Arizona Attorney General

Mark Brnovich

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Authorized Uses of the Work Force Recruitment and Job Training Fund

Attorney General Opinion

by

Janet Napolitano

Thursday, December 30, 1999

Opinion No:
I99-030 (R99-036)

Re:
Authorized Uses of the Work Force Recruitment and Job Training Fund


To: 

Jackie Vieh, Director
Arizona Department of Commerce

Questions Presented

You have asked whether (1) the Work Force Recruitment and Job Training Fund (“ Fund”) can be used to reimburse grant recipients for costs relating to the recruitment of new employees; and (2) in light of the limitations in article IX, § 10 of the Arizona Constitution,  corporations that own or operate private or parochial schools may receive grants from the Fund to train teachers or school administrators.

Summary Answers

  1. The Fund is to be used only for costs relating to job training, which does not include recruitment.
  2. To ensure compliance with article IX, § 10 of the Arizona Constitution,corporations operating private or parochial schools should not receive grants from the Fund for training teachers or school administrators.

Background

In 1993, the Legislature established the Work Force Recruitment and Training Program ("Program") within the Department of Commerce ("Department").  1993 Ariz. Sess. Laws ch. 1 (codified in A.R.S. §§ 41-1541 through -1544).  The Program provides grants to businesses for training, which may be provided through the State community college system, a private post-secondary educational institution, a community college operated by a tribal government, or, if the employer requests another qualified training provider.  A.R.S. §§ 41-1541(B), (E).  The Work Force Recruitment and Job Training Council ("Council") develops guidelines for the Program.  A.R.S.

§ 41-1542(C).  The Legislature also established the Fund, consisting of "legislative appropriations, gifts, grants and other monies." A.R.S. § 41-1544(A).  Monies in the Fund are spent at the direction of the Department's Director, using the Council's guidelines and procedures.  A.R.S. §  41-1544(C).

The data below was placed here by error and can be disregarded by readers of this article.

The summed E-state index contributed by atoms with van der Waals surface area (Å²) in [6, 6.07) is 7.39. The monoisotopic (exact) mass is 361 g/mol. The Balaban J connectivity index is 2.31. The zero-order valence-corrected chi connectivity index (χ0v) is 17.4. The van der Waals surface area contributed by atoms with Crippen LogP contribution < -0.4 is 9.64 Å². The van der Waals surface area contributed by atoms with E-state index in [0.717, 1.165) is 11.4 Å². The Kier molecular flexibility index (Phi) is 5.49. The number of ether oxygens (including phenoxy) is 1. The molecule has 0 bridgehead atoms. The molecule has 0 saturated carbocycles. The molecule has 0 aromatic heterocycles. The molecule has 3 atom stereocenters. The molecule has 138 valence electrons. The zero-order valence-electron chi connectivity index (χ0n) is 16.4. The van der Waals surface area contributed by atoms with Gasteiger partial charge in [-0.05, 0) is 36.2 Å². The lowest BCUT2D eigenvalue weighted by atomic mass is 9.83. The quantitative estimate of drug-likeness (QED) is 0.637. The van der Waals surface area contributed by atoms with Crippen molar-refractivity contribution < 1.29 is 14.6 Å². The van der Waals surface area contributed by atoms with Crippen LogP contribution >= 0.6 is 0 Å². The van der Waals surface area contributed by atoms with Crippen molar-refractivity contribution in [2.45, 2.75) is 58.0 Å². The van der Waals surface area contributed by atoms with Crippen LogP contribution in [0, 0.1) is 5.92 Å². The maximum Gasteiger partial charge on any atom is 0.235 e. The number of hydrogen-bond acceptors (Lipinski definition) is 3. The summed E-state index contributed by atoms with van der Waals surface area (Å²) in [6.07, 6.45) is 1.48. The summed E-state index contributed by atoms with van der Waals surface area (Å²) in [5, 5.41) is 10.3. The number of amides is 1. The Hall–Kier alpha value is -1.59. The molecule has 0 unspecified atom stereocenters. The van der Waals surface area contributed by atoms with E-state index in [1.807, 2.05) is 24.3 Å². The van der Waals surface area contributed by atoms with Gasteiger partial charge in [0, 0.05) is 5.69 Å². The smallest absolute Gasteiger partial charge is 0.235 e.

When the Legislature considered this 1993 legislation, there was testimony that Arizona  was one of only five states without State-funded job training programs and that the availability of job training funds would assist efforts to attract business to the State and encourage expansion of businesses already here.  Hearing on H.B.2164: Senate Committee on Commerce and Economic Dev., 41st Legis., 1st Reg.Sess. 2-3 (Ariz. 1993); Fact Sheet for H.B. 2164 Staff Senate, 41st Legis., 1st Reg.Sess. (Ariz. 1993). Consistent with the goal of using job training to encourage expansion, the Legislature required that a business already operating in this State "must maintain or exceed its current level of training expenditures" before it is eligible to receive training monies under the Program.  A.R.S. § 41-1541(F).

Analysis

A. Monies in the Work Force Recruitment and Job Training Fund Must Be Used for Costs Related to Training, Which Does Not Include Recruiting.

The primary objective of statutory construction is to ascertain and give effect to the intent of the Legislature.  Mail Boxes, Etc. v. Industrial Comm'n, 181 Ariz. 119, 121, 888 P.2d 777, 779 (1995).  The plain and natural meaning of a statute's language is to be followed whenever possible. State v. Arthur, 125 Ariz. 153, 155, 608 P.2d 90, 92 (App. 1980).   The statutory language here indicates that monies in the Fund should be spent on job training.